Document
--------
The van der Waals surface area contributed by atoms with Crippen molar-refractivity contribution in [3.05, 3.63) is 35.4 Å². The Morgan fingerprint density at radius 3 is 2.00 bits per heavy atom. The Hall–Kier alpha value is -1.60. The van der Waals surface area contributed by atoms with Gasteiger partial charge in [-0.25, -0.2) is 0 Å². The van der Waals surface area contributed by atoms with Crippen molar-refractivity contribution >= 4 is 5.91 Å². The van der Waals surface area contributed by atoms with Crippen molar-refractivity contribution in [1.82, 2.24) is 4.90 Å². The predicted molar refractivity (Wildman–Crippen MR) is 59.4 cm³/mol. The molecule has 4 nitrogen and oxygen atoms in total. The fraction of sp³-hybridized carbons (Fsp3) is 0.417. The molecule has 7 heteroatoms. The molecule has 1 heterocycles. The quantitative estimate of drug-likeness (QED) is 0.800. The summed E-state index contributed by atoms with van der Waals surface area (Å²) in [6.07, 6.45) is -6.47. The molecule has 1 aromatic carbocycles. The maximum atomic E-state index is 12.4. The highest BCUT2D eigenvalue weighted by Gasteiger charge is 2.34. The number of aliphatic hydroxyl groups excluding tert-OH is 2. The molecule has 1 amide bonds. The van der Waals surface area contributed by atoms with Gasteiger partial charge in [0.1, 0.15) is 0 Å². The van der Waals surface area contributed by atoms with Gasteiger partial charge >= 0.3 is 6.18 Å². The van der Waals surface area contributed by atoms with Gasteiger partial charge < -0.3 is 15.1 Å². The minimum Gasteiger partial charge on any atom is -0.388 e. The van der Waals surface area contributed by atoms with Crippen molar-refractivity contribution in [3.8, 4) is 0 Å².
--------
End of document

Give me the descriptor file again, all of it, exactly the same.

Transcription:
The van der Waals surface area contributed by atoms with Crippen molar-refractivity contribution in [3.05, 3.63) is 35.4 Å². The Morgan fingerprint density at radius 3 is 2.00 bits per heavy atom. The Hall–Kier alpha value is -1.60. The van der Waals surface area contributed by atoms with Gasteiger partial charge in [-0.25, -0.2) is 0 Å². The van der Waals surface area contributed by atoms with Crippen molar-refractivity contribution >= 4 is 5.91 Å². The van der Waals surface area contributed by atoms with Crippen molar-refractivity contribution in [1.82, 2.24) is 4.90 Å². The predicted molar refractivity (Wildman–Crippen MR) is 59.4 cm³/mol. The molecule has 4 nitrogen and oxygen atoms in total. The fraction of sp³-hybridized carbons (Fsp3) is 0.417. The molecule has 7 heteroatoms. The molecule has 1 heterocycles. The quantitative estimate of drug-likeness (QED) is 0.800. The summed E-state index contributed by atoms with van der Waals surface area (Å²) in [6.07, 6.45) is -6.47. The molecule has 1 aromatic carbocycles. The maximum atomic E-state index is 12.4. The highest BCUT2D eigenvalue weighted by Gasteiger charge is 2.34. The number of aliphatic hydroxyl groups excluding tert-OH is 2. The molecule has 1 amide bonds. The van der Waals surface area contributed by atoms with Gasteiger partial charge in [0.1, 0.15) is 0 Å². The van der Waals surface area contributed by atoms with Gasteiger partial charge >= 0.3 is 6.18 Å². The van der Waals surface area contributed by atoms with Gasteiger partial charge < -0.3 is 15.1 Å². The minimum Gasteiger partial charge on any atom is -0.388 e. The van der Waals surface area contributed by atoms with Crippen molar-refractivity contribution in [3.8, 4) is 0 Å².